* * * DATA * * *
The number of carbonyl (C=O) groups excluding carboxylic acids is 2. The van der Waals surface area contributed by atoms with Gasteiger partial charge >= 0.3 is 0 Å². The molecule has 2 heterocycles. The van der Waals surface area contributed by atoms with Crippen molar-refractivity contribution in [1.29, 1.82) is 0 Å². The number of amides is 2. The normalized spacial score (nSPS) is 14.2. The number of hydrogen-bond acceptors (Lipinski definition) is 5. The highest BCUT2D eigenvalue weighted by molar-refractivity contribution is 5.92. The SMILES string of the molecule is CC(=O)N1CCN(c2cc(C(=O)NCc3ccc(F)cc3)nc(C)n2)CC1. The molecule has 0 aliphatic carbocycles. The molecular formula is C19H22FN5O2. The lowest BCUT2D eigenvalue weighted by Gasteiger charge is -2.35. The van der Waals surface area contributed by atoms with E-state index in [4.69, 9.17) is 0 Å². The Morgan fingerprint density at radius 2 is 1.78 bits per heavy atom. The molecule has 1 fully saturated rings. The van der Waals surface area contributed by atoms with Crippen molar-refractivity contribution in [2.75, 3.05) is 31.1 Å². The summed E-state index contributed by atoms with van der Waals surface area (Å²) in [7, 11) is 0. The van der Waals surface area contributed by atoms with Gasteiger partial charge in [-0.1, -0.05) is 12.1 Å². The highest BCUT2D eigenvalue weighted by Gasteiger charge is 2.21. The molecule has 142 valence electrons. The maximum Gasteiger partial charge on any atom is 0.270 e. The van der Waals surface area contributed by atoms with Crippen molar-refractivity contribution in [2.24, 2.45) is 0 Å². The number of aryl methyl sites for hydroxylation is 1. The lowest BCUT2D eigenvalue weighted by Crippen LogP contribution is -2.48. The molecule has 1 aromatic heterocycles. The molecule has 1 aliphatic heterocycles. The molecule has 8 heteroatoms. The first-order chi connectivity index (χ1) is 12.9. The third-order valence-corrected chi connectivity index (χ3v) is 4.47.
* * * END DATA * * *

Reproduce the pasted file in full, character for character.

The number of carbonyl (C=O) groups excluding carboxylic acids is 2. The van der Waals surface area contributed by atoms with Gasteiger partial charge >= 0.3 is 0 Å². The molecule has 2 heterocycles. The van der Waals surface area contributed by atoms with Crippen molar-refractivity contribution in [1.29, 1.82) is 0 Å². The number of amides is 2. The normalized spacial score (nSPS) is 14.2. The number of hydrogen-bond acceptors (Lipinski definition) is 5. The highest BCUT2D eigenvalue weighted by molar-refractivity contribution is 5.92. The SMILES string of the molecule is CC(=O)N1CCN(c2cc(C(=O)NCc3ccc(F)cc3)nc(C)n2)CC1. The molecule has 0 aliphatic carbocycles. The molecular formula is C19H22FN5O2. The lowest BCUT2D eigenvalue weighted by Gasteiger charge is -2.35. The van der Waals surface area contributed by atoms with E-state index in [4.69, 9.17) is 0 Å². The Morgan fingerprint density at radius 2 is 1.78 bits per heavy atom. The molecule has 1 fully saturated rings. The van der Waals surface area contributed by atoms with Crippen molar-refractivity contribution in [2.75, 3.05) is 31.1 Å². The summed E-state index contributed by atoms with van der Waals surface area (Å²) in [7, 11) is 0. The van der Waals surface area contributed by atoms with Gasteiger partial charge in [-0.1, -0.05) is 12.1 Å². The highest BCUT2D eigenvalue weighted by Gasteiger charge is 2.21. The molecule has 142 valence electrons. The maximum Gasteiger partial charge on any atom is 0.270 e. The van der Waals surface area contributed by atoms with Crippen molar-refractivity contribution in [2.24, 2.45) is 0 Å². The number of aryl methyl sites for hydroxylation is 1. The lowest BCUT2D eigenvalue weighted by Crippen LogP contribution is -2.48. The molecule has 1 aromatic heterocycles. The molecule has 1 aliphatic heterocycles. The molecule has 8 heteroatoms. The first-order chi connectivity index (χ1) is 12.9. The third-order valence-corrected chi connectivity index (χ3v) is 4.47.